ZIP Codes? Are They Kidding? Unfortunately, No
By Ken Magill
And for the latest piece of evidence that intellect and common sense aren’t requirements for becoming a judge, look no further than a ruling a month ago in California that ZIP codes are personally identifiable pieces of information and, therefore, illegal to collect during retail credit card transactions.
Anyone who shops bricks-and-mortar retail knows cashiers routinely ask for customers’ ZIP codes. Now in California, the practice is illegal for no good reason.
Moreover, in an eye-searing act of white-hot judicial brilliance, the judges made their ruling retroactive, greasing the skids for a slew of predictable class action lawsuits—106 so far, according to the International Association of Privacy Professionals.
That’s 106 exercises in pointless, economic self mutilation—and 106 commerce-maiming attacks on tax-paying, people-employing retailers—over incidents of no discernable harm.
Take, for example, the following:
According to attorney M. Scott Koller, CIPP, of McKennon Schindler: “In 2008, Jessica Pineda visited a Williams-Sonoma store in California. While making her purchase, the cashier asked for her ZIP code but did not tell her what the information would be used for. Thinking the information was necessary to complete the transaction, Pineda provided the information. Later, using specialized computer software, Williams-Sonoma conducted a ‘reverse lookup’ and was able to determine Pineda’s previously unknown mailing address by matching her name and ZIP code in a third-party database. This information was then stored in Williams-Sonoma’s own database for use in direct-mail marketing campaigns. Pineda learned of this and filed a class-action lawsuit, alleging that the store's conduct violated the Song-Beverly Credit Card Act (Credit Card Act) and Business and Professions Code section 17200 et seq.”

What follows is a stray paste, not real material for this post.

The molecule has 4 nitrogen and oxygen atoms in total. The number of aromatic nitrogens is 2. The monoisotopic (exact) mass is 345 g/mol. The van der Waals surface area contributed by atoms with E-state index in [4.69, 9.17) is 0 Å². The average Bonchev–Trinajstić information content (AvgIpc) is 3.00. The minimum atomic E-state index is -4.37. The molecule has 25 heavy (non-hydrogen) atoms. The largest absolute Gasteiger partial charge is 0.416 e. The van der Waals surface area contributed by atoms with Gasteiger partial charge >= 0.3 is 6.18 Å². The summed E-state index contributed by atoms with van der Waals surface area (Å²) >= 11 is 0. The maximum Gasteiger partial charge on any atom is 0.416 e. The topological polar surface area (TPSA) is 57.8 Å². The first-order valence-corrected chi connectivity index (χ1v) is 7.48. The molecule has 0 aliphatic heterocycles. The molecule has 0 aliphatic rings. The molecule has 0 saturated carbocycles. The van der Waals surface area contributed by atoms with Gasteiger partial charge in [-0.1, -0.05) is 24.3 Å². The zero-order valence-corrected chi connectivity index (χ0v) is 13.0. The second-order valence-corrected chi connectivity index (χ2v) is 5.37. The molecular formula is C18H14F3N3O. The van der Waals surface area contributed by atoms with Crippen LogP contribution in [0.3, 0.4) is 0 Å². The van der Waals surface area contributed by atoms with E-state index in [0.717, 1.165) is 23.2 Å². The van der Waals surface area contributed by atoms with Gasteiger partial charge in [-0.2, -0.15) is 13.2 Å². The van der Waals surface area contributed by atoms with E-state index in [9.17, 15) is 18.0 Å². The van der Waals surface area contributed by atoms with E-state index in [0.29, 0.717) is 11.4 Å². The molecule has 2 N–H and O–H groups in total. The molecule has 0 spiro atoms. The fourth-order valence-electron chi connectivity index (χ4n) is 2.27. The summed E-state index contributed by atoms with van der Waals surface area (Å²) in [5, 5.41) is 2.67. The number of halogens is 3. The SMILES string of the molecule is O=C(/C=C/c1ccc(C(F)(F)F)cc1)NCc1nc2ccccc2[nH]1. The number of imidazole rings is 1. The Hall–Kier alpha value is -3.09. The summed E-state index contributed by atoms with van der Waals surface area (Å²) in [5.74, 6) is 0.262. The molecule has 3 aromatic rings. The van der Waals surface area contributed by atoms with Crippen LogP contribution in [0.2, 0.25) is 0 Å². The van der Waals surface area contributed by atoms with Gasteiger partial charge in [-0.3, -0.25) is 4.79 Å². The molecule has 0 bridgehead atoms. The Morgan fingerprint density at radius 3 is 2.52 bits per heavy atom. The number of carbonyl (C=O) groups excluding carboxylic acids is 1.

Prediction: Williams-Sonoma will settle. Pineda will get all of about $12 and her lawyers will get millions for performing the public service of tying up a court in an effort to protect people from retailers using ZIP codes to direct market more effectively.
And every dollar Williams-Sonoma forks over to these legal leeches will be a dollar not spent on growing its business.
I was about to write: “Unbelievable.” But this is completely believable. Nothing is too preposterous when it comes to so-called privacy advocates’ increasingly brazen and ridiculous attacks on marketing. They hate marketing and will stop at nothing to cripple its practitioners, economic consequences be damned.
And trust me when I tell you they know damn well they’re not protecting anyone from anything. They simply hate capitalism and use consumer protection as a ruse to hide their true intentions—intentions that defy common sense.
The Song-Beverly Credit Card Act of 1971 was originally passed to protect consumers from dumpster-diving thieves looking for carbon copies of credit-card slips that often contained credit card numbers.
Fair enough. But as a result of a California court’s recent ruling—a 7-0 decision demonstrating breathtakingly unanimous judicial idiocy—the law has been twisted into an anti-marketing, retroactive obscenity that allows unscrupulous vultures to prey on retailers who, previous to the decision, were acting within the law as they understood it.
Question for Californians: How fiscally bad do things have to get before your collective head comes out of your ass?